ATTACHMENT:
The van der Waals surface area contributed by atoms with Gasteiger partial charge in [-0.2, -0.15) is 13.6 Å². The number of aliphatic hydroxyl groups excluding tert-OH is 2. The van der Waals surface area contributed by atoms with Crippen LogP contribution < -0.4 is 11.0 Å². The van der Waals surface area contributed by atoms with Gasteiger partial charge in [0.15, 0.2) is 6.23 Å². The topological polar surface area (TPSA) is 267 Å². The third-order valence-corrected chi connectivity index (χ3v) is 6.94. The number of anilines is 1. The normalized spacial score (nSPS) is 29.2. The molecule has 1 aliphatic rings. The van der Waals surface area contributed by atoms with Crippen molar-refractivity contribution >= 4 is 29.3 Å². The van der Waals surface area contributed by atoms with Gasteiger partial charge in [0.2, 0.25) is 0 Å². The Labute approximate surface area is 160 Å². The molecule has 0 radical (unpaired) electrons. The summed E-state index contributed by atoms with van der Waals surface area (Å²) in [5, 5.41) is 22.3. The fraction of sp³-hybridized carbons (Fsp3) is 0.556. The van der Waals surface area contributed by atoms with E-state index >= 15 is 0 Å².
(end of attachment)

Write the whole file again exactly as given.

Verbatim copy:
The van der Waals surface area contributed by atoms with Gasteiger partial charge in [-0.2, -0.15) is 13.6 Å². The number of aliphatic hydroxyl groups excluding tert-OH is 2. The van der Waals surface area contributed by atoms with Crippen LogP contribution < -0.4 is 11.0 Å². The van der Waals surface area contributed by atoms with Gasteiger partial charge in [0.15, 0.2) is 6.23 Å². The topological polar surface area (TPSA) is 267 Å². The third-order valence-corrected chi connectivity index (χ3v) is 6.94. The number of anilines is 1. The normalized spacial score (nSPS) is 29.2. The molecule has 1 aliphatic rings. The van der Waals surface area contributed by atoms with Crippen molar-refractivity contribution >= 4 is 29.3 Å². The van der Waals surface area contributed by atoms with Gasteiger partial charge in [0.2, 0.25) is 0 Å². The Labute approximate surface area is 160 Å². The molecule has 0 radical (unpaired) electrons. The summed E-state index contributed by atoms with van der Waals surface area (Å²) in [5, 5.41) is 22.3. The fraction of sp³-hybridized carbons (Fsp3) is 0.556. The van der Waals surface area contributed by atoms with E-state index >= 15 is 0 Å².